Sony Reveals Speedy 125 Mbps Flash Cards
Sony is to begin selling flash memory cards capable of write speeds of 125 Mbps, for high end DSLR cameras
Just in time to capture the fast moving action at the London Olympics, camera enthusiasts now have the option of acquiring a flash memory card that offers write speeds of 125 Mbps.
These write speeds are the fastest in the industry, Sony claims, and the new cards are designed for high-end DSLR (digital single-lens reflex) cameras. The high read and write speeds allows the camera to quickly write images and video onto the card, for example, when taking pictures of sporting action with the camera set in Sports mode.
Rapid Fire Pictures
The advanced processors and image sensors in today’s generation of DSLR cameras can often cope with taking many pictures in quick succession, but sometimes the bottleneck is the slow write speed to the memory card.
Sony hopes to solve this with its XQD cards, a new card specification that the CompactFlash Assocation announced in December.
Sony will begin to sell two cards from February, a 16GB version costing around £84, and a 32GB version costing roughly £149. It hopes camera manufacturers will soon include the format in their DSLRs. One that will do it shortly is the Nikon D4.
“Using the XQD memory cards, XQD-compatible high-end DSLR camera users can capture up to approximately 100 frames in RAW format in continuous shooting mode,” said Sony. “In addition to outstanding high-speed data transfer capability, the new cards are highly reliable to protect users’ data and images.”
Viviano Cantu, director of Consumer Media for Sony Electronics, said, “Advanced shooters want to capture the moment in the highest quality possible, and that often means dealing with massive files like RAW images. Memory card technology has done a great job of keeping pace, but these new cards give an entirely new meaning to speed and performance.”
Sony is also offering card readers that work with USB 3.0 and PCI slots in computers, so users can quickly transfer large quantities of very high capacity data (pictures and video) to their PC.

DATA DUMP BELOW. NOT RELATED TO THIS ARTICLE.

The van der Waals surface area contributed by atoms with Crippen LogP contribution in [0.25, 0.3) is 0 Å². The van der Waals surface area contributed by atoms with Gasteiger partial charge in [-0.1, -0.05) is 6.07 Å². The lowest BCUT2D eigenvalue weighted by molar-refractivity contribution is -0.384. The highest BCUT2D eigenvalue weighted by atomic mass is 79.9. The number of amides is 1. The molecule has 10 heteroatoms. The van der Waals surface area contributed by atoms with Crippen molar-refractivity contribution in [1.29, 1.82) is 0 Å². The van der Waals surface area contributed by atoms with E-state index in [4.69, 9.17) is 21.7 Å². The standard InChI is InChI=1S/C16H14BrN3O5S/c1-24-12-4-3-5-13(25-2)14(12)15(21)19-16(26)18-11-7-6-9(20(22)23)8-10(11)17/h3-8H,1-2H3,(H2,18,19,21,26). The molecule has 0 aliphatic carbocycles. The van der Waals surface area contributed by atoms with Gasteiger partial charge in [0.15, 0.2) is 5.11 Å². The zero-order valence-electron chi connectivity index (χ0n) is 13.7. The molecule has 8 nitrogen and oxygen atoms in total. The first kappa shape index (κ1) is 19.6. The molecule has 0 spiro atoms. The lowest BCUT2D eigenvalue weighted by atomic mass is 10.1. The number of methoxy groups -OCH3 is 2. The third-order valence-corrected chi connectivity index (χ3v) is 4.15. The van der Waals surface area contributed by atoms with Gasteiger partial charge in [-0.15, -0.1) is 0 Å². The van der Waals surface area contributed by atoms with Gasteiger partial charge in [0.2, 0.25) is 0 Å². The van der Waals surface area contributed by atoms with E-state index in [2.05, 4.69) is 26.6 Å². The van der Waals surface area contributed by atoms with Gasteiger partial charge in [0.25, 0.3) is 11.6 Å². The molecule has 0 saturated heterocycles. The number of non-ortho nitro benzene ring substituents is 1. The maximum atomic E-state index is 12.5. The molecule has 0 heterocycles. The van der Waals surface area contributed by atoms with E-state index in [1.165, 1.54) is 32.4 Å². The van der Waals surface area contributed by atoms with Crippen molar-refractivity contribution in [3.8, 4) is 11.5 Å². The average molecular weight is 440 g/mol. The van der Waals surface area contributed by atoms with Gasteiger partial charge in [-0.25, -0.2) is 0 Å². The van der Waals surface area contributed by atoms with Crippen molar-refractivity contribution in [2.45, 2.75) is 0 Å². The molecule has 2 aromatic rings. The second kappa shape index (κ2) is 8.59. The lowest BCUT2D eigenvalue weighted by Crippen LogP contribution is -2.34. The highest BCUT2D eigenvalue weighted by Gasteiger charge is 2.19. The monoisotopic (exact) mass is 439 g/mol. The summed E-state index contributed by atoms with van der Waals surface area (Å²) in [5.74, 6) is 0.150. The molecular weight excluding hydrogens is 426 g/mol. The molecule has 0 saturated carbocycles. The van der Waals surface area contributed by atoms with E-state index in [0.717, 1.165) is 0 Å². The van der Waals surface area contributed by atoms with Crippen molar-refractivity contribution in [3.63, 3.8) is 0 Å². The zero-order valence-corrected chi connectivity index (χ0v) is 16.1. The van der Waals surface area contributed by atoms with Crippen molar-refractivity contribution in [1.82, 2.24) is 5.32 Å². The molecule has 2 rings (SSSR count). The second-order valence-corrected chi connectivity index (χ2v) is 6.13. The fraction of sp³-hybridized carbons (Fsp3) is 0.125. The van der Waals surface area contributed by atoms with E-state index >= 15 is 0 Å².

Sony claimed the XQD format can deliver data transfer rates of up to “1Gbps (125MB/s) write and read” through the PCIe interface.
“As users’ needs continue to evolve,” Cantu added, “Sony will also continue to enhance the XQD memory card line-up to meet the future requirements of the high-end digital imaging market.”
CompactFlash is an older rival to formats such as Secure Digital (SD) which is now widely used for storage in mainstream digital cameras, mobile phones and personal computers.
Besides increasing the read and write speeds of memory, a lot of research is going into making memory more energy efficient.
In February last year, for example, researchers claimed to have developed flash memory for gadgets that use low power or have no batteries at all.
Other researchers also said they had developed new memory technology that can switch off parts of a computer’s memory not being accessed by the system, in order to drastically lower power consumption.
It remains to be seen whether flash memory products will be the technology used in devices of the future. Last July, IBM claimed to have made a “significant advancement” in the field of computer memory, with a promising new technology called phase-change memory (PCM).
IBM said that PCM can potentially offer non-volatile and high-density data storage that is 100 times faster and far more durable than flash, which is the most commonly used non-volatile memory technology today.